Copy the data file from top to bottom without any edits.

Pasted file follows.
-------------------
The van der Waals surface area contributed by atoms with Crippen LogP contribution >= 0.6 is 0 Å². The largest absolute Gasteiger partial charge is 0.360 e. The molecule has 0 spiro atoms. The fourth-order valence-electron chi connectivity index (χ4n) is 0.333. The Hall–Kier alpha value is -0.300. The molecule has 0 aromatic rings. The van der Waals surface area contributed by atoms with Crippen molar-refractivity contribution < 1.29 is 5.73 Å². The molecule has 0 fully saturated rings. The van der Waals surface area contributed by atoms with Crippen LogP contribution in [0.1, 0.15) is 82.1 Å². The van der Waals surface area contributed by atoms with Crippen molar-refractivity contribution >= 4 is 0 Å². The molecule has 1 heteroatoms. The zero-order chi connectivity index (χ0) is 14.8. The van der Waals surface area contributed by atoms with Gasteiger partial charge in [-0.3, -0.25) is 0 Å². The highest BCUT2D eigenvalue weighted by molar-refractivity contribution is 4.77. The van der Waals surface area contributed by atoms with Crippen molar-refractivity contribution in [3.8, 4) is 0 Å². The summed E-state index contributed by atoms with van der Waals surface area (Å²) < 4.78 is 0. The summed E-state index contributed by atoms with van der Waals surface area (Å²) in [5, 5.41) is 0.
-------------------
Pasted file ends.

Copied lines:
The van der Waals surface area contributed by atoms with Crippen LogP contribution >= 0.6 is 0 Å². The largest absolute Gasteiger partial charge is 0.360 e. The molecule has 0 spiro atoms. The fourth-order valence-electron chi connectivity index (χ4n) is 0.333. The Hall–Kier alpha value is -0.300. The molecule has 0 aromatic rings. The van der Waals surface area contributed by atoms with Crippen molar-refractivity contribution < 1.29 is 5.73 Å². The molecule has 0 fully saturated rings. The van der Waals surface area contributed by atoms with Crippen LogP contribution in [0.1, 0.15) is 82.1 Å². The van der Waals surface area contributed by atoms with Crippen molar-refractivity contribution >= 4 is 0 Å². The molecule has 1 heteroatoms. The zero-order chi connectivity index (χ0) is 14.8. The van der Waals surface area contributed by atoms with Gasteiger partial charge in [-0.3, -0.25) is 0 Å². The highest BCUT2D eigenvalue weighted by molar-refractivity contribution is 4.77. The van der Waals surface area contributed by atoms with Crippen molar-refractivity contribution in [3.8, 4) is 0 Å². The summed E-state index contributed by atoms with van der Waals surface area (Å²) < 4.78 is 0. The summed E-state index contributed by atoms with van der Waals surface area (Å²) in [5, 5.41) is 0.